Popular Posts

Nov 25, 2012

Integrated Solid Waste Management - Definition

Definition of Integrated Solid Waste Management

Integrated waste management is the coordinated use of a strategically chosen set of waste management options each of which play specific roles in prevention and reduction of waste and its transportation, and in material and energy recovery from wastes towards achieving maximum resource efficiency.

This definition is a result of combining two earlier definitions from
  1. Coordinated use of a set of waste management methods, each of which can play a role in an overall Municipal Solid Waste Management plan. (The Global Development Research Center - GDRC)
  2. Integrated solid waste management refers to the strategic approach to sustainable management of solid wastes covering all sources and all aspects, covering generation, segregation, transfer, sorting, treatment, recovery and disposal in an integrated manner, with an emphasis on maximizing resource use efficiency. (Mushtaq Ahmed Memon - International Environmental Technology Centre - IETC, United Nations Environment Programme - UNEP)
Future reference: http://www.thefreedictionary.com/definition

Nov 23, 2012

Air Pollution due to Improper Waste Management - Open Burning and Landfill Fires


1. Emissions of Particulate Matter, Hydrocarbons, and Carbon Monoxide 
2. Carcinogenic Dioxins/Furans Emissions

1. Emissions of Particulate Matter, Hydrocarbons, and Carbon Monoxide 

A 2010 study by the National Environmental Engineering Research Institute, “Air Quality Assessment, Emissions Inventory and Source Apportionment Studies: Mumbai” found out that open burning and landfill fires are a major source of air pollution in Mumbai. The study found that about 2% of the total MSW (Municipal Solid Waste) generated in Mumbai is openly burnt on the streets and 10% of the total MSW generated is burnt in landfills by humans or due to landfill fires.
In Mumbai, open burning of MSW is (Appendix 4, Table 11, Figure 16, Figure 17, Figure 18, Figure 19)
1.      the largest emitter of carbon monoxide (CO), particulate matter (PM), carcinogenic hydrocarbons (HC) and nitrous oxides (NOx), among activities that do not add to the economy of the city;
2.      the second largest emitter of hydrocarbons (HC);
3.      the second largest emitter of particulate matter (PM);
4.      the fourth largest emitter of carbon monoxide compared to all emissions sources in Mumbai; and
5.      the third largest emitter of CO, PM and HC combined together in comparison to all emission sources in the city.
Figure 19, Open burning contributes to 19% of Mumbai’s Air Pollution due to Carbon Monoxide, Hydrocarbons and Particulate Matter
Figure 16, Open burning is a Major Contributor to Carbon Monoxide Pollution in Mumbai  

Nov 1, 2012

Status of Current Municipal Solid Waste (MSW) Handling Techniques in India

This post is Section 3 from this blog's source and Columbia University's report Sustainable Solid Waste Management in India.


1. Summary
2. Aerobic Composting or Mechanical Biological Treatment (MBT) Facilities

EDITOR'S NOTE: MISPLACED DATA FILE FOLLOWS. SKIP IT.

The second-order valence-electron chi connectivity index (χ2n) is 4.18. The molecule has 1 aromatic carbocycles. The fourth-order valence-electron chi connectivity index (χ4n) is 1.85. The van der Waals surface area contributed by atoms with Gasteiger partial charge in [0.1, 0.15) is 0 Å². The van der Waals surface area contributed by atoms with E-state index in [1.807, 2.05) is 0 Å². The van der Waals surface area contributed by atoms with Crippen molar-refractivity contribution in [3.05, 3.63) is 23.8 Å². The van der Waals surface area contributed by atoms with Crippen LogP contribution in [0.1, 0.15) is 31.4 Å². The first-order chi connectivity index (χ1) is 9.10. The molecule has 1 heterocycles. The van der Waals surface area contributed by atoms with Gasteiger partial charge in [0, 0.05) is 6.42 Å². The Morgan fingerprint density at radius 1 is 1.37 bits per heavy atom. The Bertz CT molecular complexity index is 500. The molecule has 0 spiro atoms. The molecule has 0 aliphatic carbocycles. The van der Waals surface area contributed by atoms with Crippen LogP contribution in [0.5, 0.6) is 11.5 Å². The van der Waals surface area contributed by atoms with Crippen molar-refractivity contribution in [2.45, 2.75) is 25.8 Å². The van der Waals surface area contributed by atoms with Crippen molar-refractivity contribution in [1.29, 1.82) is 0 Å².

3. Refuse Derived Fuel (RDF) facilities
4. Waste-to-energy combustion (WTE) facilities
5. Sanitary Landfills (SLFs)

1. Summary

Out of the 57 cities surveyed, all of them continue uncontrolled dumping to a large extent. However, twenty one (21) cities have reported applying earth cover (how frequently is unknown) to the wastes in the landfills and 24 cities reported compaction and alignment of wastes as opposed to uncontrolled dumping! 

Thirty eight (38) cities have mechanical biological treatment facilities treating more than 4,300 tons per day (TPD) of mixed solid waste, 6 cities have refuse derived fuel (RDF) or Waste-to-Energy (WTE) facilities treating about 1,600 tons per day (TPD) of mixed waste. Small scale biomethanation is practiced in more than 9 cities, but these efforts are generally scattered. They are successful near markets, slaughter houses and other such large sources of separated organic wastes.

Eight (8) cities have constructed sanitary landfills (SLFs). It is important to note that five (5) of them generating less than 1,000 TPD of municipal solid waste (MSW), and three of them generating about 2,000 TPD of MSW. Sanitary landfills (SLFs) in larger cities has proven unsuccessful and cities generating less than 500 TPD do not have enough resources to build and maintain SLFs. A regional facility model suggested by MOUD should be followed to make a SLF a reality when it comes to those cities.

Three (3) cities: Mumbai, Pune and Agra are known to be carrying out landfill gas (LFG) recovery, even though Mumbai's landfill where the LFG recovery operation is taking place was an open dump and not a sanitary landfill as it is in Pune and Agra.


CH4 Methane
Carbon Dioxide
Government of India
INR Indian Rupee
JnNURM Jawaharlal Nehru National Urban Renewal Mission
LFG Landfill Gas
Mechanical Biological Treatment
MSW Municipal Solid Waste
NEERI National Environmental Engineering Research Institute
Refuse Derived Fuel
SLF Sanitary Landfill
SWM Solid Waste Management
USD United States Dollar
WPs Waste Pickers
WTE Waste-to-Energy
WTERT Waste-to-Energy Research and Technology Council